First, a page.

This blog post is written by Séamus Sweeney. Séamus is the author of Dublin Can Be Heaven from Alt Hist 3.
Writers often write about writers and writing. This is hardly surprising for many reasons. One is the simple fact that writers generally like books, and that books therefore feature prominently in stories. Another is the postmodern turn of literature in the last number of years, in which allusion, reference, and even recapitulation of texts play a more prominent role in modernism or in the traditional realist novel. And specifically in alternate history, as the genre is by definition a literary rewriting and subversion of the historical record, literature and its power to reshape reality is a theme with a clear appeal and relevance.
Perhaps unsurprisingly, literature and literary figures feature prominently in alternate history fiction. In Bruce Sterling and William Gibson’s The Difference Engine, the great romantic poets of the early 19th century Keats and Shelly do not die young of consumption or drowning, but live on as a “kinotropist” (an operator of pixelated magic-lanterns) and a Luddite respectively. The Man In The High Castle prominently features Hawthore Abendson’s The Grasshopper Lies Heavy, in which Roosevelt is not assassinated in 1940 (as in the reality of Dick’s novel) and the Axis is defeated (although not quite in the manner of our own history).
John Kessel and James Patrick Kelly’s Kafkaesque (which I did a general review of here: http://www.sfsite.com/01b/ka360.htm) is a sparkling anthology of stories inspired in various ways by the works of Franz Kafka. Some stories are “Kafkaesque” in the literal sense of Kafka-like. Some echo specific Kafka stories, or are rewrites of them. Some stories are from now-deceased, writers highly-influential beyond speculative fiction, such as Jorge Luis Borges and J G Ballard
Several of the stories concern themselves with alternate history. These play upon themes of Kafka’s own life and work to thought-provoking effect. I personally found the stories never strayed into irritatingly clever-clever allusion, even though many postmodern tics were on display. For instance Johnathan Lethem and Carter Scholz’s “Receding Horizon” features Kafka surviving his tuberculosis, crossing the Atlantic (which the author of “America” never did in his own life), writing scripts for his near-namesake Frank Capra under the name “Jack Dawson (Kafka/Capra . This story could easily have tipped over the edge into arch literary knowingness; “kavka” is Czech for “jackdaw” and Lethem and Scholz insert themselves into the narrative. There is a punch to the story, an emotional resonance in what becomes a sort of mirror of Capra’s most celebrated film.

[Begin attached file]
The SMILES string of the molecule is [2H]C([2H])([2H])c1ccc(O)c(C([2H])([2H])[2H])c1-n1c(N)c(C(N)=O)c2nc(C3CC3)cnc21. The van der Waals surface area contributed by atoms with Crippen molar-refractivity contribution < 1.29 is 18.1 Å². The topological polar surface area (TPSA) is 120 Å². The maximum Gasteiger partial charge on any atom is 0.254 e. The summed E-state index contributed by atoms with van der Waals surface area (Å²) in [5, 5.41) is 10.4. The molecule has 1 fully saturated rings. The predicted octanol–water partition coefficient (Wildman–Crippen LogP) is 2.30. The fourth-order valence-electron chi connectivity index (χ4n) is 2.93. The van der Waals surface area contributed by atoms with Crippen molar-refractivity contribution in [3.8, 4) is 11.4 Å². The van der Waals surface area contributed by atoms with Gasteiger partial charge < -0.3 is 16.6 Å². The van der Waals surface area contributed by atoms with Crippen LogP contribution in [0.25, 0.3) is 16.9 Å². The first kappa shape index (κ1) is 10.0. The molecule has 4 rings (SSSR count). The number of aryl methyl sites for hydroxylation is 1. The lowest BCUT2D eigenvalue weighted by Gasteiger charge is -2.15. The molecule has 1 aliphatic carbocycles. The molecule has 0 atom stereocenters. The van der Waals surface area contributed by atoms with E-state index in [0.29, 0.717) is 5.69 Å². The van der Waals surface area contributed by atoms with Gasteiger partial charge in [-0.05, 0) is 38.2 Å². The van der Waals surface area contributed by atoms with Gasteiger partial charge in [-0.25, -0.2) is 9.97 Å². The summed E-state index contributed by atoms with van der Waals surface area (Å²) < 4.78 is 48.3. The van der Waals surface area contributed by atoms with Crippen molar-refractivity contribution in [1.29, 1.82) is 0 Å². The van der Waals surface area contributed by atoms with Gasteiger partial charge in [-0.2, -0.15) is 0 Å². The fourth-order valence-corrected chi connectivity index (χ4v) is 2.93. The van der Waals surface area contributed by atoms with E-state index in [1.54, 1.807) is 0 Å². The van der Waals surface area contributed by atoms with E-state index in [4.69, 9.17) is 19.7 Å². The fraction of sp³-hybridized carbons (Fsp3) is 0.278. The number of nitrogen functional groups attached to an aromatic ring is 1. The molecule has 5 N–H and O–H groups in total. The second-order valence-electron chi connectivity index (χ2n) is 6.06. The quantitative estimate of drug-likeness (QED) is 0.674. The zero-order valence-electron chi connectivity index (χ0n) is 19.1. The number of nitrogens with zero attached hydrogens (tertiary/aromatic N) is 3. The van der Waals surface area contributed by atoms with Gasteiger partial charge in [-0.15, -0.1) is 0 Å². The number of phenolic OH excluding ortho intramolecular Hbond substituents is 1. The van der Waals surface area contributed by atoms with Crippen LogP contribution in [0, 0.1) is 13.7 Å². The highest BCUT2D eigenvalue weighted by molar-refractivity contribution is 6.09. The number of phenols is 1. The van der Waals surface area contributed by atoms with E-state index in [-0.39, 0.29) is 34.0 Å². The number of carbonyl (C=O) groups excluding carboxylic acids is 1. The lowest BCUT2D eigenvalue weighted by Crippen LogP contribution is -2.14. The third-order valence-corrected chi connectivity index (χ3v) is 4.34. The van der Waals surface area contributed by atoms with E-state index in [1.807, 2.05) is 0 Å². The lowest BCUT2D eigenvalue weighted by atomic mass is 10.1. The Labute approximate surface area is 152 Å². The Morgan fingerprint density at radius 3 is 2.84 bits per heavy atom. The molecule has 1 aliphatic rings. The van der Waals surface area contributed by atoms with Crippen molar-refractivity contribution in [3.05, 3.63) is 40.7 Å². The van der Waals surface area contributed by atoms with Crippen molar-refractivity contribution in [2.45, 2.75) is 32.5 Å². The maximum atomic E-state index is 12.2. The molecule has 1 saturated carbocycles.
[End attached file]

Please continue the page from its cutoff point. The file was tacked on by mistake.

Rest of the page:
Carter Scholz’s “The Weight To Carry” again brings Kafka to America, this time to attend an insurance convention. The image of Kafka as self-torturing neurotic is somewhat belied by his known competence at his day job. In Scholz’s story, Kafka is not the only conference delegate whose later fame extends far beyond insurance; the poet Wallace Stevens and the composer Charles Ives also attend.
Philip Roth of course is the author of the alternate history novel of recent years most respected by the literary establishment, The Plot Against America, and here another excursion into the shifting of historical timelines, “”I Always Wanted You To Admire My Fasting’, or Looking At Kafka” explores familiar Rothian themes, with the twist of Kakfa moving to America rather than dying in Europe. Personally I find a little Roth goes a long way as he is rather one-note writer, but there is no doubting his craft.
Paul di Fillipo’s “The Jackdaw’s Last Case” is the wildest reimaging. Yet again we have Kafka in America, this time as a mild mannered reporter by day, crime fighting superhero (“The Jackdaw”) by night. Kafka writers for one of the papers of Bernarr MacFadden, media mogul, proponent of physical culture, muscle man and generally a historical figure I had never heard of whose acquaintance I was very glad to make.
The word “jew” never occurs in Kafka’s writing, yet his work has been seen by many as foreseeing the fate of European Jewry. Tamar Yellin’s “Kafka In Brontëland”, which may or may not be fully alternate history , but does locate a mysterious Mr Kafka in the English countryside , is the most explicit treatment of this theme (which is present in many stories here, especially Roth’s). Once again, however, this is primarily an excellent and affecting story whose literary concerns do not overwhelm the narrative effect.